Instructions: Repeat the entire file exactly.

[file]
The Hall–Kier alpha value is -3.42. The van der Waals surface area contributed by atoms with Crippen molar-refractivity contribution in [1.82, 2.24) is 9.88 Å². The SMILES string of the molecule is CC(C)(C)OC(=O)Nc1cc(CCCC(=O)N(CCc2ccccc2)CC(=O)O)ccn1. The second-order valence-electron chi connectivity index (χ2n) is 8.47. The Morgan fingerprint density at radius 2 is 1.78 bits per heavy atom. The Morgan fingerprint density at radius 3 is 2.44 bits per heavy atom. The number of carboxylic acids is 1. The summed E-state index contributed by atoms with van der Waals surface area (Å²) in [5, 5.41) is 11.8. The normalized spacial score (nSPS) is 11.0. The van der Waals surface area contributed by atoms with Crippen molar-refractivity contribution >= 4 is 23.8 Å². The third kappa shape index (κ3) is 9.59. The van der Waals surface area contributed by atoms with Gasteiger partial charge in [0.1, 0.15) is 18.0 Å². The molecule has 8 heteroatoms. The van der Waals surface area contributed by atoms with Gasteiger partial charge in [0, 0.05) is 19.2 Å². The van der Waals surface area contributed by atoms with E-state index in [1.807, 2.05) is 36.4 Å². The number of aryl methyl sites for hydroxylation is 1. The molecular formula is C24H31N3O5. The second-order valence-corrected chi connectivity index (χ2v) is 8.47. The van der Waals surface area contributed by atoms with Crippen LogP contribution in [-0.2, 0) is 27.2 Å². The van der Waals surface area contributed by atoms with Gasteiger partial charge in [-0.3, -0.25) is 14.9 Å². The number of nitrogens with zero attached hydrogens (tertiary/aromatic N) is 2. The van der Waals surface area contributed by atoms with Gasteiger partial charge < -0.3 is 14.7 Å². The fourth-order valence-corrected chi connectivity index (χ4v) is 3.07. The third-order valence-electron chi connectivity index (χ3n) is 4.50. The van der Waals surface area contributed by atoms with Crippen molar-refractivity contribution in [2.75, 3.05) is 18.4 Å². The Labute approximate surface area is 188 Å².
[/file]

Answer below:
The Hall–Kier alpha value is -3.42. The van der Waals surface area contributed by atoms with Crippen molar-refractivity contribution in [1.82, 2.24) is 9.88 Å². The SMILES string of the molecule is CC(C)(C)OC(=O)Nc1cc(CCCC(=O)N(CCc2ccccc2)CC(=O)O)ccn1. The second-order valence-electron chi connectivity index (χ2n) is 8.47. The Morgan fingerprint density at radius 2 is 1.78 bits per heavy atom. The Morgan fingerprint density at radius 3 is 2.44 bits per heavy atom. The number of carboxylic acids is 1. The summed E-state index contributed by atoms with van der Waals surface area (Å²) in [5, 5.41) is 11.8. The normalized spacial score (nSPS) is 11.0. The van der Waals surface area contributed by atoms with Crippen molar-refractivity contribution >= 4 is 23.8 Å². The third kappa shape index (κ3) is 9.59. The van der Waals surface area contributed by atoms with Gasteiger partial charge in [0.1, 0.15) is 18.0 Å². The molecule has 8 heteroatoms. The van der Waals surface area contributed by atoms with Gasteiger partial charge in [0, 0.05) is 19.2 Å². The van der Waals surface area contributed by atoms with E-state index in [1.807, 2.05) is 36.4 Å². The number of aryl methyl sites for hydroxylation is 1. The molecular formula is C24H31N3O5. The second-order valence-corrected chi connectivity index (χ2v) is 8.47. The van der Waals surface area contributed by atoms with Crippen LogP contribution in [-0.2, 0) is 27.2 Å². The van der Waals surface area contributed by atoms with Gasteiger partial charge in [-0.3, -0.25) is 14.9 Å². The number of nitrogens with zero attached hydrogens (tertiary/aromatic N) is 2. The van der Waals surface area contributed by atoms with Gasteiger partial charge < -0.3 is 14.7 Å². The fourth-order valence-corrected chi connectivity index (χ4v) is 3.07. The third-order valence-electron chi connectivity index (χ3n) is 4.50. The van der Waals surface area contributed by atoms with Crippen molar-refractivity contribution in [2.75, 3.05) is 18.4 Å². The Labute approximate surface area is 188 Å².